This presentation traces and reviews past and contemporary concerns, issues, or priorities relating to professional preparation with special emphasis on the identification of people who have had a significant impact upon professional preparation, and the graduates of our programs, who will provide leadership in the future.
Linda C. Hilgenbrinck
Leslie J. Low, Mary J. Knudsen and Claudine Sherrill
In recent years, the number of individuals with dwarfism participating in sports and physical activities has increased. The Dwarf Athletic Association of America (DAAA) has grown from 30 athletes in 1985 to over 600 in 1994. This paper details the structural, intellectual, motor, orthopedic, and medical characteristics of six types of dwarfism (achondroplasia, hypochon-droplasia, cartilage-hair hypoplasia, diastrophic dysplasia, spondyloepiphyseal dysplasia tarda, and spondyloepiphyseal dysplasia congenita) seen in individuals currently participating in eight DAAA-sanctioned sports. Implications and modifications for participation in physical activity, physical education, and sport are included.
Dirk Pette and Dejan Škorjanc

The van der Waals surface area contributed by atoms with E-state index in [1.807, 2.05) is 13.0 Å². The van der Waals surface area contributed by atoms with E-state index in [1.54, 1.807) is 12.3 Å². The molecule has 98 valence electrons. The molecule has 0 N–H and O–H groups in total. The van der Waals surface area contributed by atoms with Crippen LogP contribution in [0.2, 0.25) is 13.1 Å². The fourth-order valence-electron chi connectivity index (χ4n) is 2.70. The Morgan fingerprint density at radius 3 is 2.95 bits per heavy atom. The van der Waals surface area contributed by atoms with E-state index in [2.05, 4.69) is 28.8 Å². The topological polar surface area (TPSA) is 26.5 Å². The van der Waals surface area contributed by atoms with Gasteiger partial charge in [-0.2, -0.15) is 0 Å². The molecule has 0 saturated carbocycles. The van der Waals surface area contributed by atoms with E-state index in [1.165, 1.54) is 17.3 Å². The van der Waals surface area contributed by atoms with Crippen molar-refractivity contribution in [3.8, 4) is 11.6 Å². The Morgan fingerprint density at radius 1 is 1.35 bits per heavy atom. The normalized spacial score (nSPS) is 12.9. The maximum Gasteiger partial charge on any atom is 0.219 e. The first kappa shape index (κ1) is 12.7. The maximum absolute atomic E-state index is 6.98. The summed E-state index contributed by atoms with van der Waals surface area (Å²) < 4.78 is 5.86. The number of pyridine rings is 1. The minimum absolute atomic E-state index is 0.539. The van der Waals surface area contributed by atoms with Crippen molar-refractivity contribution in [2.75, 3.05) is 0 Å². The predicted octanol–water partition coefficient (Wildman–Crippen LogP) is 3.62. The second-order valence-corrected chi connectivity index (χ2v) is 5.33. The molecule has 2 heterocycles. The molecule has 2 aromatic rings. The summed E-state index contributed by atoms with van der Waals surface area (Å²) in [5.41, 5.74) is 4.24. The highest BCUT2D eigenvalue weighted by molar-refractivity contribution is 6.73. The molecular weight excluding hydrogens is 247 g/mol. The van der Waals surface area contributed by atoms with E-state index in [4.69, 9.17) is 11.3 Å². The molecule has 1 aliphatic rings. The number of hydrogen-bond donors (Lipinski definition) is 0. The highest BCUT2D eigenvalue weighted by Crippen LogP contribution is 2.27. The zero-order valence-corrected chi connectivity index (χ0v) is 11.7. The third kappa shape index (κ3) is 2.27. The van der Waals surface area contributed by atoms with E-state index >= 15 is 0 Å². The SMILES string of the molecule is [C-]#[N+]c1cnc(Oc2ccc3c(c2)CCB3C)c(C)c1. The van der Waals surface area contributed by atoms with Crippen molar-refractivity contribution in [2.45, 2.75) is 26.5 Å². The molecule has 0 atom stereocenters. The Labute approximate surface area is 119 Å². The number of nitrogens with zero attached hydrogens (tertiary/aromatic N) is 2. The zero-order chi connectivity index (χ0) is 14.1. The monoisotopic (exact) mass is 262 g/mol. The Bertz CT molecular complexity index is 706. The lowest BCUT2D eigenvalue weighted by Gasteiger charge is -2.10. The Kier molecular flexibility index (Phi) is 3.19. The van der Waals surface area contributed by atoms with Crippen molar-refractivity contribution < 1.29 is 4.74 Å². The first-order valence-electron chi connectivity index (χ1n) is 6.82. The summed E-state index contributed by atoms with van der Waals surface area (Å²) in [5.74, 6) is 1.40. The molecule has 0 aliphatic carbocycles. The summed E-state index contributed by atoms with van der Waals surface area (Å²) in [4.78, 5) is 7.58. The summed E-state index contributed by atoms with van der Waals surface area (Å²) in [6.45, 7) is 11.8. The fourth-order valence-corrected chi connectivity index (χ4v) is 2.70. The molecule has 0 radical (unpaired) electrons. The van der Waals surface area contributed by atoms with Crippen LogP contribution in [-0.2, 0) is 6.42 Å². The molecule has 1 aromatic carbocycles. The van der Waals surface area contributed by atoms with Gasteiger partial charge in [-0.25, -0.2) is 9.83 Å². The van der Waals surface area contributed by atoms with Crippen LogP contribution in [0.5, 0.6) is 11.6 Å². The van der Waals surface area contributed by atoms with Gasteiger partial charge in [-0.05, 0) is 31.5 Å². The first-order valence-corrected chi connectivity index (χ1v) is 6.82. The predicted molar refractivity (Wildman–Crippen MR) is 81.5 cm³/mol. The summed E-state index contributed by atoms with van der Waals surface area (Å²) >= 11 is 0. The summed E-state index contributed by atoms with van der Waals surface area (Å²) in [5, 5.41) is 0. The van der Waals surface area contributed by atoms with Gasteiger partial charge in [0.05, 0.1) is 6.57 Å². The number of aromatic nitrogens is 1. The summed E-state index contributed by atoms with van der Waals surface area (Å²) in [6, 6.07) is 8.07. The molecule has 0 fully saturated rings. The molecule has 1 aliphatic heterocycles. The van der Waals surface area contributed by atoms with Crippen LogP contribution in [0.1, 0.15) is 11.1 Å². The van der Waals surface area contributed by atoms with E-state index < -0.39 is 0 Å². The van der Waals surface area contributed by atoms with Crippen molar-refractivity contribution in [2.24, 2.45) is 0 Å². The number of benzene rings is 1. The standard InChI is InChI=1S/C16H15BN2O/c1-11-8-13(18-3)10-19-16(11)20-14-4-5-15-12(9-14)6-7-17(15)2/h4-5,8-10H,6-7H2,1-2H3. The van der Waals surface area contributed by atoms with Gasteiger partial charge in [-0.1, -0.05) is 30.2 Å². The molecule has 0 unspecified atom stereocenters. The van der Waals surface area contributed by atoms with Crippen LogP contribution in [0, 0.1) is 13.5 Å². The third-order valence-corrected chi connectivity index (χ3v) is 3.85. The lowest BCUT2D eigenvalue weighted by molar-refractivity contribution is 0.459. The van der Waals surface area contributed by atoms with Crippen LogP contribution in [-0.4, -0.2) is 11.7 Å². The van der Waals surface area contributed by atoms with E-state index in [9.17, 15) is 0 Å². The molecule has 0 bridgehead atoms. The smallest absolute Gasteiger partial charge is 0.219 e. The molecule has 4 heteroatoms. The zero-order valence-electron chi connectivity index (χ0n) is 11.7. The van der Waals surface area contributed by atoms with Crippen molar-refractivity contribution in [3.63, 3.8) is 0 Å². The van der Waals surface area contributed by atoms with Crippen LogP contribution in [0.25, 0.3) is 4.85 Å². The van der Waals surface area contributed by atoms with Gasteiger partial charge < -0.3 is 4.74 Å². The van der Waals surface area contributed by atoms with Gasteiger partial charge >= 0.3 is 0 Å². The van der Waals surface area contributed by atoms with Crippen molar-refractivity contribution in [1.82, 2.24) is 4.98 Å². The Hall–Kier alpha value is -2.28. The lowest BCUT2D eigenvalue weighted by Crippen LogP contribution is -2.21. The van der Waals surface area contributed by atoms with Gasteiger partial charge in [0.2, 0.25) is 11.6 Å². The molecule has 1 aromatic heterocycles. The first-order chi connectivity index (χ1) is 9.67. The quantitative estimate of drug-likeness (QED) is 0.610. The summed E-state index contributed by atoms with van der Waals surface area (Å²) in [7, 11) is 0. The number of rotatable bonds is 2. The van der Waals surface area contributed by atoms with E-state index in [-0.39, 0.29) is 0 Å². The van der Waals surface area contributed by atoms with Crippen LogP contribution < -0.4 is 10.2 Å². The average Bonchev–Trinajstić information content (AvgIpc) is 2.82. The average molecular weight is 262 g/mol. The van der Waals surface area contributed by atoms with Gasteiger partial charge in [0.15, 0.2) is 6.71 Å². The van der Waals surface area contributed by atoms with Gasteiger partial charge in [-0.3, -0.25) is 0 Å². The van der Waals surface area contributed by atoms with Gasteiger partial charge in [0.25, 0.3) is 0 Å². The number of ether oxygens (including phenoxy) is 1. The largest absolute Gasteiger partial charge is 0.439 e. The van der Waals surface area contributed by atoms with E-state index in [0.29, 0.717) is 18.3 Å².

We compared responses of the fast extensor digitorum longus (EDL) and tibialis anterior (TA) muscles in young (15-week) and aging (101-week) male Brown Norwegian rats to 50 days of chronic low-frequency stimulation (CLFS, 10 Hz, 10 hours/day). After 50 days of CLFS, the EDL muscles of the young (22-week) and aging (108-week) rats displayed similar increases in type IIA fibers, relative concentration of myosin heavy chain MHCIIa, elevations in mitochondrial citrate synthase and 3-hydroxyacyl-CoA dehydrogenase activities, and similar decreases in glycolytic enzyme activities (glyceraldehydephosphate dehydrogenase, lactate dehydrogenase). TA muscle in young rats contained a few cytochrome c oxidase negative (COX−) type I fibers. Their number was ~2-fold elevated by CLFS. Conversely, aging muscle, which contained a slightly higher amount of COX− fibers than young TA muscle, responded to CLFS with a significant decrease in COX− fibers. The appearance of small COX-positive type I fibers in stimulated aging muscle indicated that regenerating type I fibers “diluted” the COX-deficient fiber population.